Croce clicked his heels to attention, and everyone followed suit. A single tear gleamed in his stone grey eye as he raised his hand to a salute, a chocked up Adams and the other disciples all returned the gesture.

When Croce entered the room, the crowd when silent. They quickly stood at attention. Croce saluted in return, and the crowd parted before the straight-backed marine Seargent as he marched through them. 

The 6'3 Croce ascended the stage with his chest puffed up and his head held high. He high walked with long strides across the stage to take his place at the pulpit. The silence lingered on as he looked over the crowd. Croce took hold of the mic. 

"At ease," he said, and everyone sat back in their seats.

"I want to begin today with a moment of silence."

While Croce was leading his moment-long vigil for the day's victims, agents in black Kevlar vests and combat boots were cramming into armored vehicles painted with the departmental crest of Homeland Security. They donned black helmets and covered their faces with black masks. Each one carried an array of weapons, including a long-barreled assault rifle. Once the led doors were slammed close, and the helicopters lifted up from their landing pads, the heavy vehicles roared to life and started lumbering towards Acre.

Besides, Croce and a small number of his inner circle had nobody had any idea the calvary was on its way. They sat in awed silence, eyes fixed on their great leader whose iron gaze seemed to meet that of each and every person in the room.

"In my years as a marine and as a pastor, I've had the privilege of meeting and even leading some remarkably tough individuals. I've talked to people who've endured unimaginable pain and loss," Croce switched the mic to his mechanical hand.

"I'll be honest, I've heard stories that made me wonder how they managed to keep going. Somehow these brave souls all could look at the tragedy and pain in their lives as a challenge. Instead of asking themselves why me, they asked how can this make me stronger? And sure, all their stories were different in their own ways, but there was a common thread. They were all able to sustain themselves on the support of their comrades, on their brothers and sisters in arms, in the embrace of a family that refused to let them die.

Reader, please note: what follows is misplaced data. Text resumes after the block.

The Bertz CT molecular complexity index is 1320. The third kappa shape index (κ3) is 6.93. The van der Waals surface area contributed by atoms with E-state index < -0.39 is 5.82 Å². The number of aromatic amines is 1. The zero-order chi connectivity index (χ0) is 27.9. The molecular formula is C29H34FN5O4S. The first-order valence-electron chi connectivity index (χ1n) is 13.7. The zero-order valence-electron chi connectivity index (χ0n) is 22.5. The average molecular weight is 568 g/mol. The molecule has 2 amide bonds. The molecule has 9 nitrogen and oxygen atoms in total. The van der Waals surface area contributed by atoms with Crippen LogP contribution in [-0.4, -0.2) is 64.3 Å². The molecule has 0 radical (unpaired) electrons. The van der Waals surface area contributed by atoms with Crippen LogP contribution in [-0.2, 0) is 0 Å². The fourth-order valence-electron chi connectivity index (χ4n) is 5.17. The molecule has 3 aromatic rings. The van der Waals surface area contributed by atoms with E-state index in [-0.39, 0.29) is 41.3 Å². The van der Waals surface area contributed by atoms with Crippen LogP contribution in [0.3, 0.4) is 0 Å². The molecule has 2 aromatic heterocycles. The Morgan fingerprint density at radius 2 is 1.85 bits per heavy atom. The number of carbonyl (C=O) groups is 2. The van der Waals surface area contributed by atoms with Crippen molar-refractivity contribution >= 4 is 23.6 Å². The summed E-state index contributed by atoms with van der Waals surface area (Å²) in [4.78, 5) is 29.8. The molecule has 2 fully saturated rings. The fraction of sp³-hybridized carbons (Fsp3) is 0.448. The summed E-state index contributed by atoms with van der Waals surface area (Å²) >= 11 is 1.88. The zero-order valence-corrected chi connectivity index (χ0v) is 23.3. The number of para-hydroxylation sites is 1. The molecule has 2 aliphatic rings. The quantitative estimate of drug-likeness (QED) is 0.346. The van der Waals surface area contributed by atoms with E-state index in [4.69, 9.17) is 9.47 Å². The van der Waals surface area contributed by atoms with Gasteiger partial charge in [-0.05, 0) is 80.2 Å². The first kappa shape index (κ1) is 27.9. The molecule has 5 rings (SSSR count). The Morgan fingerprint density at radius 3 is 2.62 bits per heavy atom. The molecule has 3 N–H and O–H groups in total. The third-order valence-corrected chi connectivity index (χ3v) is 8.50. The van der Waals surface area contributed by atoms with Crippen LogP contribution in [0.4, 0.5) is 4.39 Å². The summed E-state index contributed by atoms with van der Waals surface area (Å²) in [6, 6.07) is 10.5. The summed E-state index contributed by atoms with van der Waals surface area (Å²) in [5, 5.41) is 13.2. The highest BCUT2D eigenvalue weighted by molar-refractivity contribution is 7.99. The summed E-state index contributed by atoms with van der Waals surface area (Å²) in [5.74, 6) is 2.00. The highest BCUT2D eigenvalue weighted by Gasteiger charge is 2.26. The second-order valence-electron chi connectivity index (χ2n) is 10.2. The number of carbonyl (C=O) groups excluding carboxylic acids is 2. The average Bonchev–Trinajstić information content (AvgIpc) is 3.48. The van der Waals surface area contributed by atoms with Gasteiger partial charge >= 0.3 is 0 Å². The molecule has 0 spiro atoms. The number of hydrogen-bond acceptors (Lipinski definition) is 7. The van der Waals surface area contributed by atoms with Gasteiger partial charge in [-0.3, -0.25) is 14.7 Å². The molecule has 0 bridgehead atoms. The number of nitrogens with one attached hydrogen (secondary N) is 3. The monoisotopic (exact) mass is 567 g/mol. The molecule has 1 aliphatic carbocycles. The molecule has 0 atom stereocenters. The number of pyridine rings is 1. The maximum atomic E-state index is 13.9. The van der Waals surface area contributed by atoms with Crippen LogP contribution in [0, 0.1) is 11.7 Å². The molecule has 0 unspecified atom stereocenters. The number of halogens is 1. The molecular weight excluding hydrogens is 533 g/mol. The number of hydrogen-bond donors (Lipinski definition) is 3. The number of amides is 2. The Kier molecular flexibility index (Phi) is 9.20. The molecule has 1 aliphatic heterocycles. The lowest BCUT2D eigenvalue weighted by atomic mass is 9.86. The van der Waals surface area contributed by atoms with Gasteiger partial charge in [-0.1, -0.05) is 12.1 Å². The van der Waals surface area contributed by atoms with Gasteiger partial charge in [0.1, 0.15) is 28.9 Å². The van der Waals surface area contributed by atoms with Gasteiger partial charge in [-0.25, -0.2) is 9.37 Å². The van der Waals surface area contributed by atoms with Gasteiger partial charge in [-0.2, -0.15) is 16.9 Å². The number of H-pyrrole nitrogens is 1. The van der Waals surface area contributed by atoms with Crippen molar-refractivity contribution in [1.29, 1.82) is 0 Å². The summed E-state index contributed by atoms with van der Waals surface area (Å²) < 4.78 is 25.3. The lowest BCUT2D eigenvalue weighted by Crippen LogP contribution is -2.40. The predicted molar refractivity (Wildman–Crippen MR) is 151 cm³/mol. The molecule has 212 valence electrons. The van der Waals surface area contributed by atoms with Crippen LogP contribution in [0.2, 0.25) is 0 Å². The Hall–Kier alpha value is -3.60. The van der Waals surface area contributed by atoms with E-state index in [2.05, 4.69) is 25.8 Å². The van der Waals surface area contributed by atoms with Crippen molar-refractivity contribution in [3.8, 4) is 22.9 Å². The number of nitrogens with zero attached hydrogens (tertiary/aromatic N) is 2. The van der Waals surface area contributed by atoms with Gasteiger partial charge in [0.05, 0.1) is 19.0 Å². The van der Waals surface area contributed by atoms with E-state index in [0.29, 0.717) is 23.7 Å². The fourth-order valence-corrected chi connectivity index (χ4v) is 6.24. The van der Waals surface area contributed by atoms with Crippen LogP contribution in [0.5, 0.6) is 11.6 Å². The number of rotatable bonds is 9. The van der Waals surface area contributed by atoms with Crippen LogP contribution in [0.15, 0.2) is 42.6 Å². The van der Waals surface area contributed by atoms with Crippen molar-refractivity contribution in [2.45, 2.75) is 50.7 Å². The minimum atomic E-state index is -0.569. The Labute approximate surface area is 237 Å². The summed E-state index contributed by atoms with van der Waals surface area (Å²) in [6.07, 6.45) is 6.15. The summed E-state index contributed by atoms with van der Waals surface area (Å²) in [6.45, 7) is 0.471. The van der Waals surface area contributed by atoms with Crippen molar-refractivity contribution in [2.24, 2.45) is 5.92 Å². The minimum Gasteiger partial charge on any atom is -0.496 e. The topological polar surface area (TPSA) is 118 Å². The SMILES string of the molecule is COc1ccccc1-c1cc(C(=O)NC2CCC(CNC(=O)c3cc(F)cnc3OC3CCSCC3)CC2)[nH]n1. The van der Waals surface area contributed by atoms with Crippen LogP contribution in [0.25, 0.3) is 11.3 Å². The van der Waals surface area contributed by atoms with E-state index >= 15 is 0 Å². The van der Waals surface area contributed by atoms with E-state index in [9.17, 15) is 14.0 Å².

Croce let the silence linger for a moment as he swept the crowd with his unblinking gaze.

"By now, everyone must know there are people there are people in the government and in the media who want the blame for what happened to fall right here on our church!" As Croce's words echoed, the building trembled from the whirling blades of a helicopter passing overhead

"Our innocence doesn't matter to them. Your service to your country does not matter to them. They have decided to declare us an enemy, and you better believe they'll stop and nothing until they've destroyed us!"

The people crowded around the doors could see a swelling cloud of dust coming down the road and the gleaming ebony armor of SWAT vans and SUVs. Immediately they dispersed in all directions. No matter where they fled, though, they couldn't escape the sight of the helicopter circling above.  Croce was unfazed by the frightened faces in his flock, though, and continued his sermon.

"There is no such thing as an army of one. None of us is strong enough to stand up against tyranny alone, but together we stand a chance!" Declared a defiant Croce.

"Look to your left, look to your right. These are your brothers and sisters in arms, and it is only through each other will you find salvation!"

Gunshots echoed in the hallway, and there was a collective scream as everyone jumped from their chairs and rushed towards the exits. Just as the agents were forcing their way in. They shoved mothers and fathers to the ground in front of their crying children. Croce could only watch from his stage as the agents turned the barrels of their weapons towards the families in his congregation. 

Those who put their hands up weren't treated any better than those trying to escape. Their faces were smashed into the ground, and their hands tied behind their backs. Agents struck at people with their rifle butts, and a flashbang exploded among the mass of people exasperating the panic.

When it was all over, there were plenty of minor injuries.  Broken noses dislocated shoulders, and cracked ribs. Unfortunately, though, there was also one death. A six-year-old boy named Marcus Turner was trampled to death in front of his screaming mother by the panicked mob.

Croce was arrested but eventually released. He added the boy's first-grade yearbook picture to the wall with the other fallen heroes when he returned. The portrait of the apple-cheeked blond hair boy with his gap-toothed smile became a new rallying banner for Croce's followers. As well as the legions of angry, disaffected people who continued to flock to him.

The child's smiling face was used to inspire grief and to channel that grief into hatred and hatred into violence. Hatred not just for the agents whose heavy-handed raid had killed the boy.  Hatred for the army of enemies and scapegoats that Croce and his followers saw being arrayed against them. They would exact a death for a death. Every shot they fired, every bomb they exploded in ruthless vengeance was claimed to be in the service of justice for Marcus.